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New Approach to Lithium Extraction Reduces Environmental Impact

In a recent study published in Nature Communications, scientists at the University of Chicago's Pritzker School of Molecular Engineering (PME) have refined a novel technique for removing lithium from more diluted and abundant sources of the mineral, such as groundwater, seawater, and “flow back water” from offshore oil drilling and hydraulic fracturing.

New Approach to Lithium Extraction Reduces Environmental Impact
In a new study, UChicago Pritzker Molecular Engineering Assistant Professor Chong Liu (right), Ph.D. student and First Author Gangbin Yan (left), and Co-authors optimized a new method for extracting lithium from more dilute and widespread sources. Image Credit: John Zich.

The market for electric vehicles is expanding, and with it, so is the need for lithium (the mineral needed to make lithium-ion batteries). Over the past ten years, lithium production has more than tripled worldwide.

However, the techniques used to extract lithium from rock ores or brines are labor-intensive, expensive, and energy-intensive. They also need lithium reserves, which are first extremely concentrated and limited to a few countries.

Right now, there is a gap between the demand for lithium and the production. Our method allows the efficient extraction of the mineral from very dilute liquids, which can greatly broaden the potential sources of lithium.

Chong Liu, Neubauer Family Assistant Professor and Study Senior Author, Department of Molecular Engineering, University of Chicago

In their recent research, Liu and her colleagues demonstrated how specific iron phosphate particles can most efficiently extract lithium from dilute solutions. Their latest research may usher in a speedier, more environmentally friendly era of lithium extraction.

Lithium at a Cost

Two primary extraction methods provide most of the lithium needed in lithium batteries. Large machinery can mine the ore, smash it up, and then treat it with acid to extract lithium from lithium rock ores. On the other hand, lithium brine pools use large volumes of water pumped to the earth's surface, which is then evaporated for more than a year to produce dried lithium.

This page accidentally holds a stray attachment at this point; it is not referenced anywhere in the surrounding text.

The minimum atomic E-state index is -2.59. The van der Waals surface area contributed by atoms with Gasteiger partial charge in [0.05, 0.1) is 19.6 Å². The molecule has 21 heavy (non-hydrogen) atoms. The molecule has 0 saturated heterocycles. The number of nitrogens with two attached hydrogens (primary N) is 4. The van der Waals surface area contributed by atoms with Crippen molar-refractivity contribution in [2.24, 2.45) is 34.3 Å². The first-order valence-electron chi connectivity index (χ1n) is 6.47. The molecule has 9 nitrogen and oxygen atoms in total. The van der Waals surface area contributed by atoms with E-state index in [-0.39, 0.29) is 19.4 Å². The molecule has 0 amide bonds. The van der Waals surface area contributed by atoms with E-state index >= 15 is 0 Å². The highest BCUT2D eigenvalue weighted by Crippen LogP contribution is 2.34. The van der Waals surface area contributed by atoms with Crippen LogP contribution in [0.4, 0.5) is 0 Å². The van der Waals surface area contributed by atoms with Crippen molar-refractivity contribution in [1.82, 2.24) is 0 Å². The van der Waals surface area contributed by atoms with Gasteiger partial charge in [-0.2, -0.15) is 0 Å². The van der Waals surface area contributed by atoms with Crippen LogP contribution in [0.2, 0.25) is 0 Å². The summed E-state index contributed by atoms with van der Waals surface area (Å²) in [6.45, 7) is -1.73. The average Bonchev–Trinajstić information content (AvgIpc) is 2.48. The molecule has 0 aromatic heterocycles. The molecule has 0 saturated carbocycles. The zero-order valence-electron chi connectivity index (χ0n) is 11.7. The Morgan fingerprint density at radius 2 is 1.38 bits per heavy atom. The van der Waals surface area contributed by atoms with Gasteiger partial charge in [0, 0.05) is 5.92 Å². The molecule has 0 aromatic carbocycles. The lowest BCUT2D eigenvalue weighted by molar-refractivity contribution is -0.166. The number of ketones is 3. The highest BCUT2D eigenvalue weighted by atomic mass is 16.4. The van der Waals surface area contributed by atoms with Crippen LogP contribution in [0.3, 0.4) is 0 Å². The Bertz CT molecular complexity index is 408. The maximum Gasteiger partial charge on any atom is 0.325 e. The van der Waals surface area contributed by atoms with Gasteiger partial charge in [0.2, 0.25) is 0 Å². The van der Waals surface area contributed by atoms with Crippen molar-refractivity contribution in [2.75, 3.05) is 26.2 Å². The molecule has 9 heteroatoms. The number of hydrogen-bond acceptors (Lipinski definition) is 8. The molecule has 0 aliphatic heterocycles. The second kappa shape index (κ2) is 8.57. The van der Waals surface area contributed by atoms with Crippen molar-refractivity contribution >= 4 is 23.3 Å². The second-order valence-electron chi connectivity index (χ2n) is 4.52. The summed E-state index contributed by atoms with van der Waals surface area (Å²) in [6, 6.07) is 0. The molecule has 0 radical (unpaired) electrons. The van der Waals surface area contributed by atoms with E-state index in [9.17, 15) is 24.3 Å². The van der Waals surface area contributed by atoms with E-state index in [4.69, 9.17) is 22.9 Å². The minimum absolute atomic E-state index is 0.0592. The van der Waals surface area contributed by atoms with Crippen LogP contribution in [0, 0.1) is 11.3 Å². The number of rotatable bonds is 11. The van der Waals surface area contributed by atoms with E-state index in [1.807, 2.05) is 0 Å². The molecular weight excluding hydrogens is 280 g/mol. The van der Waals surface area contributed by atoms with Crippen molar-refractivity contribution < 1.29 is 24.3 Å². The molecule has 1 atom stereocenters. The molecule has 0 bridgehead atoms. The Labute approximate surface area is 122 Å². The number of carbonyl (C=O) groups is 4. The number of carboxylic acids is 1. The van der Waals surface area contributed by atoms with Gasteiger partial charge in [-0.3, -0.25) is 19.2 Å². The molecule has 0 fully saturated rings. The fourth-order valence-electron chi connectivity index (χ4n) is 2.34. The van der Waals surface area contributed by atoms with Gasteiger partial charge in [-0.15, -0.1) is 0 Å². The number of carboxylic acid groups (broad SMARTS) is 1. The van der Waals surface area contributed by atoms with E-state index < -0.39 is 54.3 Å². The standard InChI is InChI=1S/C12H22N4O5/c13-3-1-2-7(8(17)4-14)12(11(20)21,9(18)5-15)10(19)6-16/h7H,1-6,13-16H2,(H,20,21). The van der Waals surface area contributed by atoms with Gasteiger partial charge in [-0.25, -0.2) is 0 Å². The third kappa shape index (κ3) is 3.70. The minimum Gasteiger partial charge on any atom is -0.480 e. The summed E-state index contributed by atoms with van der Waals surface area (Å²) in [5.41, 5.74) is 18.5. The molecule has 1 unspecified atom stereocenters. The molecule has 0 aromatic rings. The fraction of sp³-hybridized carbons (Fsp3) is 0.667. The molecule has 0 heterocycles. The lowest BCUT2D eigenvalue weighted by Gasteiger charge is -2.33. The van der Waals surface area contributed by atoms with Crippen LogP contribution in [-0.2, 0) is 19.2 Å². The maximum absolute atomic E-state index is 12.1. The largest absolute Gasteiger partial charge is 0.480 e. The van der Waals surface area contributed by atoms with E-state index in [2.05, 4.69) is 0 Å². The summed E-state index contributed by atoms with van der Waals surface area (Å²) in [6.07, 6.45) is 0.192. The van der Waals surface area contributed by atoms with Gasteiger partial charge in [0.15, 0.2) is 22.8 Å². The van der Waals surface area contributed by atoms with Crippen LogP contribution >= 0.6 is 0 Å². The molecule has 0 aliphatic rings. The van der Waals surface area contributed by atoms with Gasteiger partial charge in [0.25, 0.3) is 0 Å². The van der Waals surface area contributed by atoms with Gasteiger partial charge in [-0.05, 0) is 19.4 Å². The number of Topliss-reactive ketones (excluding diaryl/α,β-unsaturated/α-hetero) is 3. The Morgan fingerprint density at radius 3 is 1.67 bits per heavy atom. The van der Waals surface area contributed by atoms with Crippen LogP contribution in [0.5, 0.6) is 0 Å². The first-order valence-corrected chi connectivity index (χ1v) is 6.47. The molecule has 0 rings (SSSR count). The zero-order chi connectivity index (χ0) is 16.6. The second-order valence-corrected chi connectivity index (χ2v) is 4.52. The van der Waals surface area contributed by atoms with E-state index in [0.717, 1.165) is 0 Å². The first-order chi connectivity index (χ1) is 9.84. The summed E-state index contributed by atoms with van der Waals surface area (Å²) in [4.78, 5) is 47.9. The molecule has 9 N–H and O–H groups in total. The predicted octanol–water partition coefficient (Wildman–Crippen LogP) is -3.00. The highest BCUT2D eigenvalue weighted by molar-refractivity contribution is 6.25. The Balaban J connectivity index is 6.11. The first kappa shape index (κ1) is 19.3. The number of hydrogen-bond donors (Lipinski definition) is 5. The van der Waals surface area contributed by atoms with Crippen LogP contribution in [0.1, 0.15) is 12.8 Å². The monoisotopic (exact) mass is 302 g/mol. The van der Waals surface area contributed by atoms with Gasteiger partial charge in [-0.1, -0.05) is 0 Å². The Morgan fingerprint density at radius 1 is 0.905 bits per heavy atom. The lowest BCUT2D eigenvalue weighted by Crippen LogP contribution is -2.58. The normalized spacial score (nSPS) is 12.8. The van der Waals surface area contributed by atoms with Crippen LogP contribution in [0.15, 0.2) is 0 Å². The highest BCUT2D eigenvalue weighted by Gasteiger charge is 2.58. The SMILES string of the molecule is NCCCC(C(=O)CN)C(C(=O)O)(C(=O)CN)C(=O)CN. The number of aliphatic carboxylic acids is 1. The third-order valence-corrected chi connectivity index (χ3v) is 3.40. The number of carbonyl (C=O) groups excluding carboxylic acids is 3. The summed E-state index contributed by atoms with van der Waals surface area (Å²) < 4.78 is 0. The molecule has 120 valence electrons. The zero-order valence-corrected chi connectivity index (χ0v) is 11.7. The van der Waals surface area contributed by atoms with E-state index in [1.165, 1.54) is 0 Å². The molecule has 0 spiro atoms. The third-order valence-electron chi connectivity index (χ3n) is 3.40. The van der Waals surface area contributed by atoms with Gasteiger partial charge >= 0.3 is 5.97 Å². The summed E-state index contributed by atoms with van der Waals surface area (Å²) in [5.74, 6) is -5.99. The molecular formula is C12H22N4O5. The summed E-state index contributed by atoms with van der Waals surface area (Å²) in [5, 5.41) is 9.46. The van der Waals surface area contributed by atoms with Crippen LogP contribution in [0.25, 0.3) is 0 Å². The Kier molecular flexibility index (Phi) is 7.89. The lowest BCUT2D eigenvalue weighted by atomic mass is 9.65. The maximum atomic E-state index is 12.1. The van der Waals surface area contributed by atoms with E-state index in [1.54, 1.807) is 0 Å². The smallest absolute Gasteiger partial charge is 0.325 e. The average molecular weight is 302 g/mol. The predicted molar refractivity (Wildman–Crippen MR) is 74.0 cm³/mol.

These methods are not particularly environmentally friendly, to begin with, and if you start trying to work with less concentrated sources of lithium, they are going to become even less efficient. If you have a brine that is ten times more dilute, you need ten times more briny water to get the same amount of lithium.

Chong Liu, Neubauer Family Assistant Professor and Study Senior Author, Department of Molecular Engineering, University of Chicago

Liu's group has developed a new technique for extracting lithium from diluted liquids. They isolate lithium based on its electrochemical properties using olivine iron phosphate crystal lattices.

Lithium is attracted into the olivine iron phosphate columns' spaces due to its size, charge, and reactivity—as if water is being soaked into a sponge's holes. However, if the column is designed correctly, sodium ions present in briny liquids are either excluded or enter the iron phosphate at significantly lower levels.

In the recent study, Liu and her colleagues, including Gangbin Yan (a PMA graduate student and the paper's first author), investigated how variations in olivine iron phosphate particles influenced their capacity to selectively separate lithium from sodium.

When you produce iron phosphate, you can get particles that are drastically different sizes and shapes...To figure out the best synthesis method, we need to know which of those particles are most efficient at selecting lithium over sodium.

 Gangbin Yan, Graduate Student, University of Chicago

Not Too Big, Not Too Small

The research team used techniques to synthesize olivine iron phosphate particles, producing multiple particle sizes from 20 to 6,000 nm. They then sorted those particles into groups according to size to construct electrodes capable of drawing lithium out of a weak solution.

They found that iron phosphate particles allowed more sodium into their structures when they were too big or small, resulting in fewer pure lithium extractions.

Liu said, “It turned out that there was this sweet spot in the middle where both the kinetics and the thermodynamics favor lithium over sodium.”

The results are essential to advancing electrochemical lithium extraction into a marketable product. They recommend that, instead of concentrating only on generating olivine iron phosphate, researchers should focus on manufacturing it at the optimal particle size.

Liu said, “We have to keep this desired particle size in mind as we pick synthesis methods to scale up, but if we can do this, we think we can develop a method that reduces the environmental impact of lithium production and secures the lithium supply in this country.”

Co-authors include Emory Apodaca, Suin Choi, Peter J. Eng, Joanne E. Stubbs, Yu Han, Siqi Zou, Mrinal K. Bera, and Ronghui Wu of the University of Chicago; Jialiang Wei and Wei Chen of Illinois Institute of Technology; and Evguenia Karapetrova and Hua Zhou of Argonne National Laboratory.

The National Science Foundation and the Department of Energy Office of Science supported this research.

Journal Reference:

Yan, G., et al. (2024) Identifying critical features of iron phosphate particle for lithium preference. Nature Communications.

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